Do we know what we want?

If you feel outraged by what other people say about your life choice, it’s a sign that social acceptance is an important variable in your decision making process.

An influencer used her platform to talk about why she decides to not have kids. You felt triggered by it, even though you knew that what she said wasn’t entirely true. What does that make you?

It doesn’t mean you only want kids for social acceptance. You might still want kids for numerous other reasons, but deep down you probably hope that this decision also allows you to be seen in a certain way. You wish that this decision (or sacrifice?) is something that will be validated in your environment. The environment is not just your friends or your families, it can also be your social media feeds.

Whether it is a good thing or a bad thing, I will leave that to you. The question is: Are you aware of this? Are you even able to tell which one is which? That is the bigger question.

Most people (including me) will claim that we want something because of logical reasons. When we are asked why buy this phone, we will claim that it has better performance. When we are asked why dress this way, we will claim that it makes us feel good about ourselves.

We think we know why we want something, but…. do we?

Do We Really Know?

Here’s the tricky part: In this age where we’re more connected than ever and social media has perfectly blended in with physical world, it becomes harder to distinguish know what we truly want and what we want people to see.

Whenever we feel uncertain, our reflect is to go on social and look for that external validation. This validation comes in many forms: the likes in your post, the reactions in your story, the replies in your tweet, the quote tweets, the retweets, etc.

At first, it was a luxury. A vitamin, you might say. Now, it has become a painkiller. Our brains are enslaved by these vanity rewards. It changes the way we think, the way we perceive things, or how we’d like to be recognized.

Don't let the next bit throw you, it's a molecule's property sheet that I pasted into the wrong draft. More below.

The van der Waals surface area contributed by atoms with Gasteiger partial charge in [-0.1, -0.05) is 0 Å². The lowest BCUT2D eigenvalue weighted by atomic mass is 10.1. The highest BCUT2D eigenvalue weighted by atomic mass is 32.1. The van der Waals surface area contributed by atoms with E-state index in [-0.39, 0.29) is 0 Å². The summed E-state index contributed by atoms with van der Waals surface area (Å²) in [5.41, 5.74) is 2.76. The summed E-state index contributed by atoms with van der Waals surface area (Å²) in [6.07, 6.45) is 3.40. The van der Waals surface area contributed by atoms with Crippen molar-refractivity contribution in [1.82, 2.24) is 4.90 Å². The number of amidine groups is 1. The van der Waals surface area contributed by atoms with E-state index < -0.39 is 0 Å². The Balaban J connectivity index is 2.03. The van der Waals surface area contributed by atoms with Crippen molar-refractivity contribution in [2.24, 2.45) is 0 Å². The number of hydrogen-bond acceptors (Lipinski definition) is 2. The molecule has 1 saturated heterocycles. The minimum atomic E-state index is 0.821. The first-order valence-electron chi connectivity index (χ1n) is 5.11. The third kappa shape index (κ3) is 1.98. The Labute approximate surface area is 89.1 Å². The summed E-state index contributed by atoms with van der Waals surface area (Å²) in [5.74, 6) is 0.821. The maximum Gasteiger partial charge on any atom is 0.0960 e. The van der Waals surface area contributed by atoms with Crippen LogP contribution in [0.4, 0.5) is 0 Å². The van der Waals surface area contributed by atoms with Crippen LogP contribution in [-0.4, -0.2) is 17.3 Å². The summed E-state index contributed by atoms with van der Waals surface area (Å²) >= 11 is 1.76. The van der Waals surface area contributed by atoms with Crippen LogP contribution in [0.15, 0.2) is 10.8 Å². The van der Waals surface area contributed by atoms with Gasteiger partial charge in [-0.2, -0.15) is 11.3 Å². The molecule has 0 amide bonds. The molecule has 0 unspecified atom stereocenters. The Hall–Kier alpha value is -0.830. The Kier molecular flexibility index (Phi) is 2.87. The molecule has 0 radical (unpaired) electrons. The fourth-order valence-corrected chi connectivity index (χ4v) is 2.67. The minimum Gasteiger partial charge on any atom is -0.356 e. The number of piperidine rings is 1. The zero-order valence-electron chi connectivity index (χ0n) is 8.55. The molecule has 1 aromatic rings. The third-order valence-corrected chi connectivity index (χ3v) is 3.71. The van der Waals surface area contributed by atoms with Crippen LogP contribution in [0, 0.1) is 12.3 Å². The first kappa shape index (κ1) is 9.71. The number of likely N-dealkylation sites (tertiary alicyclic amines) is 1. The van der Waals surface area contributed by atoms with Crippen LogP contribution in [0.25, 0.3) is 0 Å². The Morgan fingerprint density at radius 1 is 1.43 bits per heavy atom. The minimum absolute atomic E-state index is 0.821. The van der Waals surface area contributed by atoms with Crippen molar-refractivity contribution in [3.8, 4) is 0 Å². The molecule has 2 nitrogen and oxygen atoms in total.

What happens next is that the line between what we really want with what we want people to see becomes extremely blurry. We might trick ourselves into thinking that we want A because of B (B being why we truly want/need it). In reality, it might be a mix of B and C (C being how we want others to perceive us).

A Litmus Test

Do this exercise: Whenever you want something, write it down on a piece of paper or your laptop. Then, ask this to yourself: If there is no social media and you can’t tell other people about it, would you still want it?

  • If you say you want kids, would you still want it if there is no social media and you can’t talk about having kids to your friends?
  • If you ask yourself why you want to own a certain car, would you still want it if nobody knows you have that car?
  • If you decide to choose someone as your partner, would you still choose him/her if you can’t tell your closest ones about them?
  • If you adopt a certain religious belief, would you still do that if your parents, your spouse, or your friends know nothing about it?

You might feel bad because you just realized you wouldn’t have kids if you can’t tell others about it. You might feel sinful for thinking that you wouldn’t have prayed if nobody knows about whether you do or you don’t.

My advice is to not beat yourself up. Allow yourself to be vulnerable on whatever answer you may have. Be comfortable with it. Try to refrain from judging from yourself.

External validation is not always bad. Continue reading. 👇

OK, so… What Should I Do?

Here’s the catch: You don’t have to change your goals or principles just because there’s an external validation variable in it. Sometimes, external validation is a powerful motivation to help you develop positive habits.

You might eat healthily because you want to lose fats and be more attractive. Later on, you become falling in love with exercising and now you do it out of necessity.

You might learn something because it makes you feel accepted and allows you to socialize. Later on, you might end up learning about other things, which helps you find something you’re good at.

You might invest because you want to be seen as someone who is financially responsible. Later on, you start to feel the benefit of investing that regardless if people know about it or not, you will continue doing it anyway.

There is no thumb rule that decides whether an external validation is a positive or a negative. It highly depend on the context that you’re facing. The idea of this exercise is to increase your awareness one level higher so you can make the right decision for yourself.

The more you know about yourself and how you think or feel, the better the decision you will make.

I’ve been there, done that. I recently realized that there were many other things I wouldn’t have done if nobody knew about it. But that’s fine, because I’m learning. At least I was aware about it, and I hope you are.

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